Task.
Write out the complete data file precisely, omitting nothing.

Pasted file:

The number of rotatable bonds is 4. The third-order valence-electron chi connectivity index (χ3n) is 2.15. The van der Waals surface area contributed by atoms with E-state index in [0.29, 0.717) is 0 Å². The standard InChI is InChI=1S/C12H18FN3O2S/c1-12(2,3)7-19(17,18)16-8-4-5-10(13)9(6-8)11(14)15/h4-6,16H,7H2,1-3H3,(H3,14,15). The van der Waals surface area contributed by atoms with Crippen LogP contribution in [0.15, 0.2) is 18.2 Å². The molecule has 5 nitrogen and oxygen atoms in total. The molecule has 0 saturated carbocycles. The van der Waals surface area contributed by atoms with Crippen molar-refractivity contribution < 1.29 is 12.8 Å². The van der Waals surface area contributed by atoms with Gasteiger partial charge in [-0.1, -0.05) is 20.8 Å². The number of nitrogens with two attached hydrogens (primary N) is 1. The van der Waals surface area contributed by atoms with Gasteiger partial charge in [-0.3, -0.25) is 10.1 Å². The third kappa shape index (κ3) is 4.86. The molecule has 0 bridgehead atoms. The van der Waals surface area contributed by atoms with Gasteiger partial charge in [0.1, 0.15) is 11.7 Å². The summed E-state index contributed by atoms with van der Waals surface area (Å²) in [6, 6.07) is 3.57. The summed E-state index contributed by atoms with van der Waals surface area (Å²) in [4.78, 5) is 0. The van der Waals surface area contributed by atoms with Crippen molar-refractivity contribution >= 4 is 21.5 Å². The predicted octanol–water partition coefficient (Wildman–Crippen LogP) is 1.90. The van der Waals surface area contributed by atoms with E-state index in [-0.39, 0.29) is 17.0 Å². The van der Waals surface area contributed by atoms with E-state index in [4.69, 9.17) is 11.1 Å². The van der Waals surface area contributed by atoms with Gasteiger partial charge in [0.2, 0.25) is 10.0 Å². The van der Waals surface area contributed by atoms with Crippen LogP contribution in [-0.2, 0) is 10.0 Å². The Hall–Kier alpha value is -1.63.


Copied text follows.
The number of rotatable bonds is 4. The third-order valence-electron chi connectivity index (χ3n) is 2.15. The van der Waals surface area contributed by atoms with E-state index in [0.29, 0.717) is 0 Å². The standard InChI is InChI=1S/C12H18FN3O2S/c1-12(2,3)7-19(17,18)16-8-4-5-10(13)9(6-8)11(14)15/h4-6,16H,7H2,1-3H3,(H3,14,15). The van der Waals surface area contributed by atoms with Crippen LogP contribution in [0.15, 0.2) is 18.2 Å². The molecule has 5 nitrogen and oxygen atoms in total. The molecule has 0 saturated carbocycles. The van der Waals surface area contributed by atoms with Crippen molar-refractivity contribution < 1.29 is 12.8 Å². The van der Waals surface area contributed by atoms with Gasteiger partial charge in [-0.1, -0.05) is 20.8 Å². The number of nitrogens with two attached hydrogens (primary N) is 1. The van der Waals surface area contributed by atoms with Gasteiger partial charge in [-0.3, -0.25) is 10.1 Å². The third kappa shape index (κ3) is 4.86. The molecule has 0 bridgehead atoms. The van der Waals surface area contributed by atoms with Gasteiger partial charge in [0.1, 0.15) is 11.7 Å². The summed E-state index contributed by atoms with van der Waals surface area (Å²) in [6, 6.07) is 3.57. The summed E-state index contributed by atoms with van der Waals surface area (Å²) in [4.78, 5) is 0. The van der Waals surface area contributed by atoms with Crippen molar-refractivity contribution >= 4 is 21.5 Å². The predicted octanol–water partition coefficient (Wildman–Crippen LogP) is 1.90. The van der Waals surface area contributed by atoms with E-state index in [-0.39, 0.29) is 17.0 Å². The van der Waals surface area contributed by atoms with E-state index in [4.69, 9.17) is 11.1 Å². The van der Waals surface area contributed by atoms with Gasteiger partial charge in [0.2, 0.25) is 10.0 Å². The van der Waals surface area contributed by atoms with Crippen LogP contribution in [-0.2, 0) is 10.0 Å². The Hall–Kier alpha value is -1.63.